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At the 6th Black Sea Ports Conference and Exhibit: (from left) Hans-Ole Madsen, ICTSI senior vice president and head of the EMEA region, joins Zurab Pataradze, Adjara Autonomous Republic chairman; Murat Jumadillaye, BSPL director-general; and Rory Doyle, Transport Events Management managing director for the ribbon-cutting ceremony.
At the 6th Black Sea Ports Conference and Exhibit: (from left) Hans-Ole Madsen, ICTSI senior vice president and head of the EMEA region, joins Zurab Pataradze, Adjara Autonomous Republic chairman; Murat Jumadillaye, BSPL director-general; and Rory Doyle, Transport Events Management managing director for the ribbon-cutting ceremony.

ICTSI exec cites need for Georgia ports development

Georgian ports need to improve their services and logistical connectivity to maintain the country’s position as a key transit corridor for the Caucasus, Jacob Gulmann, ICTSI Europe, Middle East and Africa Business Development Director, said during his presentation at the 6th Black Sea Ports Conference and Exhibit held last May 18 to 19 at the Sheraton Batumi Hotel in Adjara, Georgia. 

The annual transport event was co-hosted by Batumi International Container Terminal (BICT) and the Batumi Sea Port Ltd. (BSPL).

Gulman said Georgia’s role as a logistics corridor to the Caucasus and Central Asia region is facing a growing threat from the ports in Iran and West Asia.

“The emergence of Iran and other West Asian ports prompted BICT to take action and expand for us to be able to compete and be at par with the best ports in the world. We fully support the Georgian government’s initiatives to ensure that the country’s ports remain globally competitive,” said Gulmann.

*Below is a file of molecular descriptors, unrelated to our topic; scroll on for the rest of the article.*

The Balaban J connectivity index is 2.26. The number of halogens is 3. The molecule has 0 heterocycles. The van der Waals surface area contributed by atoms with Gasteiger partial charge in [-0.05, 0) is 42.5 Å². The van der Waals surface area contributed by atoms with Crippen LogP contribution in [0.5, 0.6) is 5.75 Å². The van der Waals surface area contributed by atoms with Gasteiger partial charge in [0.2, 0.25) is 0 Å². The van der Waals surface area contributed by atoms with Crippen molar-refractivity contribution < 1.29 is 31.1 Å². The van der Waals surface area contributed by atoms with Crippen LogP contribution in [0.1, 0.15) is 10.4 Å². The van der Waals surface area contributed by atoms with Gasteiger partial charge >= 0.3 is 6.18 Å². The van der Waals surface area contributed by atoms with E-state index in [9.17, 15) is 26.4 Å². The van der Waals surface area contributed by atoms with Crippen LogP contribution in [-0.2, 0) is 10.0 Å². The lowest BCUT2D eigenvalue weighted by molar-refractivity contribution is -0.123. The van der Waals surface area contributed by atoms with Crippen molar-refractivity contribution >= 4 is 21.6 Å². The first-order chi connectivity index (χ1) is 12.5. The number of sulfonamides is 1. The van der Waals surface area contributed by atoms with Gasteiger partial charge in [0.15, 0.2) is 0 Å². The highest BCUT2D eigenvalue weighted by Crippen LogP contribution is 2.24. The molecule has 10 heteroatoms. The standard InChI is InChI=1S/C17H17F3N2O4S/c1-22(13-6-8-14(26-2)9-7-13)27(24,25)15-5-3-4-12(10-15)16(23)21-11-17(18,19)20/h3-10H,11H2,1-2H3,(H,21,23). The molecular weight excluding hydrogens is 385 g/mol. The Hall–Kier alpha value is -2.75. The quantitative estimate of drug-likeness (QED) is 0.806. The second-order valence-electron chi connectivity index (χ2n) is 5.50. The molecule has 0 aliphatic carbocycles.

Since 2014, Georgian ports have experienced a decline in container throughput due to economic weakness and the re-emergence of Iran.

To rebuild volume, Georgian ports would have to improve their services and connectivity to the hinterland.

BICT’s current annual capacity sits at 150,000 twenty-foot equivalent units (TEUs). Its 284-meter long container berth is equipped with two mobile harbor cranes averaging 35 moves per hour.

The terminal has a 14-hectare yard area, 625 square meters of which houses the customs warehouse.

For the expansion, BICT looks to increase its annual capacity to 200,000 TEUs; add another 100 metric-ton capacity mobile harbor crane; double the number of reach stackers to eight; increase its empty handlers to four; and deepen its controlling depth to 12 meters.

In addition, more than 800 kilometers of road network and rail construction projects, estimated at around $3.5 billion, are currently in place in Georgia.

“With these road construction projects and terminal equipment acquisitions, we feel it can help us serve our clients better and be able to grow and expand our business in Georgia,” Gulmann said.

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